More employment information can be found from Usenet newsgroups. Nearly every region of the country has a newsgroup dedicated to employment. Those related to the Western New York area include ny.jobs, ont.jobs. Contact your local Internet Service Provider if they do not carry these newsgroups.
For more local links we recommend doing a search using the WNYWeb (wnyweb.com) or your favorite Internet search engine; in fact, check out cNet's search.com (www.search.com) where you'll find a listing of the major web search engines. It's important to choose your search words carefully though because just searching on "jobs" will return thousands of hits. As Steve found out, similar to searching for a job the traditional method, patience is needed to wade through all the useless hits that he found doing his search.
In fact, Steve was able to get an interview with local firms after finding their listing on the Internet. Before his interview, he went back to the net and looked for information about his potential employer. He was able to find a company profile, quarterly reports and other tidbits of information that prepared him for his interview.
Steve was also curious about job opportunities in the Northwest where he was originally from. Using the Internet he was able to avoid having to trudge down to the newspaper stand and wait for the out-of-town newspapers. For example, the Seattle Times (www.seatimes.com) is on-line and includes a section of classified ads. For an index of out of town newspapers take a peek at Ecola's Newsstand (www.ecola.com/news) or the Electronic Newsstand (www.enews.com).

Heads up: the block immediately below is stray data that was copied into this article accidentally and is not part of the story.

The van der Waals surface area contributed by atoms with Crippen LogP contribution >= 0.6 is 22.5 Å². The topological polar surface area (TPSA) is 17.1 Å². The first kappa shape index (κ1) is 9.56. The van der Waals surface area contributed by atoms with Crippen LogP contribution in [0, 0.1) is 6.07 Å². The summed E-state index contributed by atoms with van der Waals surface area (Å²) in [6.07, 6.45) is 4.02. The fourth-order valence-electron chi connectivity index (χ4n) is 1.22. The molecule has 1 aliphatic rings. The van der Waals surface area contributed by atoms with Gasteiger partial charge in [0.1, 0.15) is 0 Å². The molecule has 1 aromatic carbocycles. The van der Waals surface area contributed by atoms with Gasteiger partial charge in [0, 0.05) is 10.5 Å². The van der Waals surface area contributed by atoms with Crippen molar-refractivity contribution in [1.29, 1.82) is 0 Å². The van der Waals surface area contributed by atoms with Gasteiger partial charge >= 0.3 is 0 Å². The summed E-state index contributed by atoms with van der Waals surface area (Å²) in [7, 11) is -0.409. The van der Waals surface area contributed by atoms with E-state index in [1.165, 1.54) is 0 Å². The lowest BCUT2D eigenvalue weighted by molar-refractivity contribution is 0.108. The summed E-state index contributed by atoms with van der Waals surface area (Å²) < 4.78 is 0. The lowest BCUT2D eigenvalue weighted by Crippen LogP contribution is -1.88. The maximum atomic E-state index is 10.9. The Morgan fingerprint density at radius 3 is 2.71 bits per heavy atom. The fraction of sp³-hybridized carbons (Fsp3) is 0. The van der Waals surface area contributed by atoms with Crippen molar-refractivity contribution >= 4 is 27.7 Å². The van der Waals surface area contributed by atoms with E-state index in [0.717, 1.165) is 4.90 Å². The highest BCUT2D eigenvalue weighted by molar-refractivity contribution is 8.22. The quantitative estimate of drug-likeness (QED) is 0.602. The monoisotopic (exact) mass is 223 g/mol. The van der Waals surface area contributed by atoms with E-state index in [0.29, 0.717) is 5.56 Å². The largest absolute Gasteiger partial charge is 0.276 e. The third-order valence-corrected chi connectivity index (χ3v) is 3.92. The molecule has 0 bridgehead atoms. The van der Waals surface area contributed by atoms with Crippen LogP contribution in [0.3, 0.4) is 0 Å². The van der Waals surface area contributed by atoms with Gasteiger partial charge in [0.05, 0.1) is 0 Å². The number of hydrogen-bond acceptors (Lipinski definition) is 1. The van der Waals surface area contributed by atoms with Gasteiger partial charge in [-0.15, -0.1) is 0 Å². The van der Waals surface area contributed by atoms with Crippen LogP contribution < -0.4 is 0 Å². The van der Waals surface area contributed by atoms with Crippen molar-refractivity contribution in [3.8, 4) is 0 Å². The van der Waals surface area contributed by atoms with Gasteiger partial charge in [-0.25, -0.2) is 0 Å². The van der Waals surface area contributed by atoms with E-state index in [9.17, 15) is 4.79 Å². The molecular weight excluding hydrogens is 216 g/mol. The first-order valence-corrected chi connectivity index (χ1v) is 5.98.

Another resource for remote job hunters are the national electronic job boards. Many of these sites have sections broken down into particular industries. Most, like Career Magazine (www.careermag.com) have built-in search engines which allow you to look for a posting in a specific field or skill or location. Career Magazine offers an electronic mailing list to keep you updated of new postings and allows you to post your electronic resume. There are also newsgroups on employment-related topics and links to other job boards.